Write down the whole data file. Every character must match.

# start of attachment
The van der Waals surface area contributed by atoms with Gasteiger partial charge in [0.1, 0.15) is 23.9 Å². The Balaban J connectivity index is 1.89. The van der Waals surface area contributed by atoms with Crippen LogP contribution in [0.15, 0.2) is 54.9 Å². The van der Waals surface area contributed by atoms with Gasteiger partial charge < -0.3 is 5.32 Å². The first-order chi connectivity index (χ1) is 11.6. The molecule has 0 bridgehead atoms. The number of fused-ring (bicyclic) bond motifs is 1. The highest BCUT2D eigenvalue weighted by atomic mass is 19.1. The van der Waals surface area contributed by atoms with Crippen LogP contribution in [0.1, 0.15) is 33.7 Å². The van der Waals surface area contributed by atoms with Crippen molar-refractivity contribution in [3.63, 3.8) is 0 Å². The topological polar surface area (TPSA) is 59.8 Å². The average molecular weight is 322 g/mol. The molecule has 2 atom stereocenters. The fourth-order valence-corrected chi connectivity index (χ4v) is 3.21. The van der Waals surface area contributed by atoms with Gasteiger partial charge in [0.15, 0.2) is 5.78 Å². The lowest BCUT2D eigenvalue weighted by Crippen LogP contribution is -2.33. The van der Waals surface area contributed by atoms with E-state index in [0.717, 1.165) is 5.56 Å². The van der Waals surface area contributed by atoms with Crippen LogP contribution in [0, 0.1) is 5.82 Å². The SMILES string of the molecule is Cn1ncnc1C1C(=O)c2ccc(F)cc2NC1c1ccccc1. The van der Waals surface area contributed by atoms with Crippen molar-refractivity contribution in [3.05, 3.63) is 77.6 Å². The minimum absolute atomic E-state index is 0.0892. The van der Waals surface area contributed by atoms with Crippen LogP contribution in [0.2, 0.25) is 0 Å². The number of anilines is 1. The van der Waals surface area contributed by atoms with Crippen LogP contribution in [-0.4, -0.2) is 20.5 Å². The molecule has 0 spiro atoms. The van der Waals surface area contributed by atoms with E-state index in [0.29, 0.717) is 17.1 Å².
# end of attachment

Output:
The van der Waals surface area contributed by atoms with Gasteiger partial charge in [0.1, 0.15) is 23.9 Å². The Balaban J connectivity index is 1.89. The van der Waals surface area contributed by atoms with Crippen LogP contribution in [0.15, 0.2) is 54.9 Å². The van der Waals surface area contributed by atoms with Gasteiger partial charge < -0.3 is 5.32 Å². The first-order chi connectivity index (χ1) is 11.6. The molecule has 0 bridgehead atoms. The number of fused-ring (bicyclic) bond motifs is 1. The highest BCUT2D eigenvalue weighted by atomic mass is 19.1. The van der Waals surface area contributed by atoms with Crippen LogP contribution in [0.1, 0.15) is 33.7 Å². The van der Waals surface area contributed by atoms with Crippen molar-refractivity contribution in [3.63, 3.8) is 0 Å². The topological polar surface area (TPSA) is 59.8 Å². The average molecular weight is 322 g/mol. The molecule has 2 atom stereocenters. The fourth-order valence-corrected chi connectivity index (χ4v) is 3.21. The van der Waals surface area contributed by atoms with Gasteiger partial charge in [0.15, 0.2) is 5.78 Å². The lowest BCUT2D eigenvalue weighted by Crippen LogP contribution is -2.33. The van der Waals surface area contributed by atoms with E-state index in [0.717, 1.165) is 5.56 Å². The van der Waals surface area contributed by atoms with Crippen LogP contribution in [0, 0.1) is 5.82 Å². The SMILES string of the molecule is Cn1ncnc1C1C(=O)c2ccc(F)cc2NC1c1ccccc1. The van der Waals surface area contributed by atoms with Crippen molar-refractivity contribution in [3.05, 3.63) is 77.6 Å². The minimum absolute atomic E-state index is 0.0892. The van der Waals surface area contributed by atoms with Crippen LogP contribution in [0.2, 0.25) is 0 Å². The number of anilines is 1. The van der Waals surface area contributed by atoms with Crippen LogP contribution in [-0.4, -0.2) is 20.5 Å². The molecule has 0 spiro atoms. The van der Waals surface area contributed by atoms with E-state index in [0.29, 0.717) is 17.1 Å².